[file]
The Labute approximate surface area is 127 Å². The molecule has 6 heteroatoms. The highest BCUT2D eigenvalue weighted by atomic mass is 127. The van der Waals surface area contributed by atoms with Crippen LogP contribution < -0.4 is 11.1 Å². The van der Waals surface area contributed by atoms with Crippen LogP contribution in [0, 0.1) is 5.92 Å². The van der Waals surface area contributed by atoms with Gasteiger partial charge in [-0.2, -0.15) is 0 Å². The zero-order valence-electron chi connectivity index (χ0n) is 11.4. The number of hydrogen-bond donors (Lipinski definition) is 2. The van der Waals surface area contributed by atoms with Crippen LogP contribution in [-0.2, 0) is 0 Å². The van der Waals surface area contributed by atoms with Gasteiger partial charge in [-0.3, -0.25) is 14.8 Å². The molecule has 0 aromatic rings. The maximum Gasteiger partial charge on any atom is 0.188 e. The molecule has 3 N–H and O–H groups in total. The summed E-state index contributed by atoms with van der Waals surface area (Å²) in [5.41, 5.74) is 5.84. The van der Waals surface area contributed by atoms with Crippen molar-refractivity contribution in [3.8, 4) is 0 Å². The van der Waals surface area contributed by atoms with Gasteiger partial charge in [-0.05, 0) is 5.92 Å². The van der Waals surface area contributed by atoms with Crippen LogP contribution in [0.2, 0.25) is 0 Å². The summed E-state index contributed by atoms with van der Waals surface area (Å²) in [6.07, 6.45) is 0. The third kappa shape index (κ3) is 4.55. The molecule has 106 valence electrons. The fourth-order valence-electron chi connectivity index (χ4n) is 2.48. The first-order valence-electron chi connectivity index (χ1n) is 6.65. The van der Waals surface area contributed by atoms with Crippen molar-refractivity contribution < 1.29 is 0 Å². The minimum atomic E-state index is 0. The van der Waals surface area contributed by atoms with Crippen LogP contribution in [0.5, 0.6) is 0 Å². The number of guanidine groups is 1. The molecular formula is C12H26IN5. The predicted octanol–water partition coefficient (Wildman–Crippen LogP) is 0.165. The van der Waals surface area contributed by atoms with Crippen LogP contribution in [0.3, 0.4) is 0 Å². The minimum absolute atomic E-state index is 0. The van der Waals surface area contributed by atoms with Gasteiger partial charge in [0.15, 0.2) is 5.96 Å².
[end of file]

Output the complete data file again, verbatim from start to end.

The Labute approximate surface area is 127 Å². The molecule has 6 heteroatoms. The highest BCUT2D eigenvalue weighted by atomic mass is 127. The van der Waals surface area contributed by atoms with Crippen LogP contribution < -0.4 is 11.1 Å². The van der Waals surface area contributed by atoms with Crippen LogP contribution in [0, 0.1) is 5.92 Å². The van der Waals surface area contributed by atoms with Gasteiger partial charge in [-0.2, -0.15) is 0 Å². The zero-order valence-electron chi connectivity index (χ0n) is 11.4. The number of hydrogen-bond donors (Lipinski definition) is 2. The van der Waals surface area contributed by atoms with Crippen LogP contribution in [-0.2, 0) is 0 Å². The van der Waals surface area contributed by atoms with Gasteiger partial charge in [-0.3, -0.25) is 14.8 Å². The molecule has 0 aromatic rings. The maximum Gasteiger partial charge on any atom is 0.188 e. The molecule has 3 N–H and O–H groups in total. The summed E-state index contributed by atoms with van der Waals surface area (Å²) in [5.41, 5.74) is 5.84. The van der Waals surface area contributed by atoms with Crippen molar-refractivity contribution in [3.8, 4) is 0 Å². The van der Waals surface area contributed by atoms with Gasteiger partial charge in [-0.05, 0) is 5.92 Å². The van der Waals surface area contributed by atoms with Crippen LogP contribution in [0.2, 0.25) is 0 Å². The summed E-state index contributed by atoms with van der Waals surface area (Å²) in [6.07, 6.45) is 0. The third kappa shape index (κ3) is 4.55. The molecule has 106 valence electrons. The fourth-order valence-electron chi connectivity index (χ4n) is 2.48. The first-order valence-electron chi connectivity index (χ1n) is 6.65. The van der Waals surface area contributed by atoms with Crippen molar-refractivity contribution < 1.29 is 0 Å². The minimum atomic E-state index is 0. The van der Waals surface area contributed by atoms with Crippen LogP contribution in [0.5, 0.6) is 0 Å². The number of guanidine groups is 1. The molecular formula is C12H26IN5. The predicted octanol–water partition coefficient (Wildman–Crippen LogP) is 0.165. The van der Waals surface area contributed by atoms with Crippen LogP contribution in [0.3, 0.4) is 0 Å². The minimum absolute atomic E-state index is 0. The van der Waals surface area contributed by atoms with Gasteiger partial charge in [0.15, 0.2) is 5.96 Å².